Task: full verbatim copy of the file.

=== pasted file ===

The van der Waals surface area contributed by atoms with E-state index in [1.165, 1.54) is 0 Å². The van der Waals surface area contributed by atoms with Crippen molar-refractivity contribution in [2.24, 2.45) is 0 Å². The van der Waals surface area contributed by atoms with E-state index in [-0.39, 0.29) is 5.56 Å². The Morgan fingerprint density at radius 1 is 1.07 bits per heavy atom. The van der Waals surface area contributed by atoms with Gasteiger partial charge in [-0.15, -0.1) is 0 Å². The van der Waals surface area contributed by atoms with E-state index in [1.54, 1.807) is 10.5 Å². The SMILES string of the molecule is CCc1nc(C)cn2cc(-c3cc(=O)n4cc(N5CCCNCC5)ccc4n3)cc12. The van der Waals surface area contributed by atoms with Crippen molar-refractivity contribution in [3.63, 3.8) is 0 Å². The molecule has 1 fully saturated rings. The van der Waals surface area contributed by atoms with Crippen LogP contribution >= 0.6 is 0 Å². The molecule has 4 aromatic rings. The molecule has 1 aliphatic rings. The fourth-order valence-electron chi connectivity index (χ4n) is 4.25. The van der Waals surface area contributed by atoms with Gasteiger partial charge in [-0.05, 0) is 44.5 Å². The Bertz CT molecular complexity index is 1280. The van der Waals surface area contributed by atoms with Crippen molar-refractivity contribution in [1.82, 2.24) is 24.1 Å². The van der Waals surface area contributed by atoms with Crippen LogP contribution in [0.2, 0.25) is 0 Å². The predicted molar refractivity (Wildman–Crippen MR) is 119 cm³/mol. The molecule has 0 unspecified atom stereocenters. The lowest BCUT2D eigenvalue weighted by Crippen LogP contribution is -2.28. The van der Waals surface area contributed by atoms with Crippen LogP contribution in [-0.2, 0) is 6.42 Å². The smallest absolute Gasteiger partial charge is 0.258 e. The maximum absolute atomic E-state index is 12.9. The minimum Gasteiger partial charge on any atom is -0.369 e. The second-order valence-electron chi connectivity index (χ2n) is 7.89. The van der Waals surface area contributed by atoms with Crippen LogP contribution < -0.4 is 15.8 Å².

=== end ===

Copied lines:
The van der Waals surface area contributed by atoms with E-state index in [1.165, 1.54) is 0 Å². The van der Waals surface area contributed by atoms with Crippen molar-refractivity contribution in [2.24, 2.45) is 0 Å². The van der Waals surface area contributed by atoms with E-state index in [-0.39, 0.29) is 5.56 Å². The Morgan fingerprint density at radius 1 is 1.07 bits per heavy atom. The van der Waals surface area contributed by atoms with Gasteiger partial charge in [-0.15, -0.1) is 0 Å². The van der Waals surface area contributed by atoms with E-state index in [1.54, 1.807) is 10.5 Å². The SMILES string of the molecule is CCc1nc(C)cn2cc(-c3cc(=O)n4cc(N5CCCNCC5)ccc4n3)cc12. The van der Waals surface area contributed by atoms with Crippen molar-refractivity contribution in [3.63, 3.8) is 0 Å². The molecule has 1 fully saturated rings. The van der Waals surface area contributed by atoms with Crippen LogP contribution >= 0.6 is 0 Å². The molecule has 4 aromatic rings. The molecule has 1 aliphatic rings. The fourth-order valence-electron chi connectivity index (χ4n) is 4.25. The van der Waals surface area contributed by atoms with Gasteiger partial charge in [-0.05, 0) is 44.5 Å². The Bertz CT molecular complexity index is 1280. The van der Waals surface area contributed by atoms with Crippen molar-refractivity contribution in [1.82, 2.24) is 24.1 Å². The van der Waals surface area contributed by atoms with Crippen LogP contribution in [0.2, 0.25) is 0 Å². The predicted molar refractivity (Wildman–Crippen MR) is 119 cm³/mol. The molecule has 0 unspecified atom stereocenters. The lowest BCUT2D eigenvalue weighted by Crippen LogP contribution is -2.28. The van der Waals surface area contributed by atoms with Crippen LogP contribution in [-0.2, 0) is 6.42 Å². The smallest absolute Gasteiger partial charge is 0.258 e. The maximum absolute atomic E-state index is 12.9. The minimum Gasteiger partial charge on any atom is -0.369 e. The second-order valence-electron chi connectivity index (χ2n) is 7.89. The van der Waals surface area contributed by atoms with Crippen LogP contribution < -0.4 is 15.8 Å².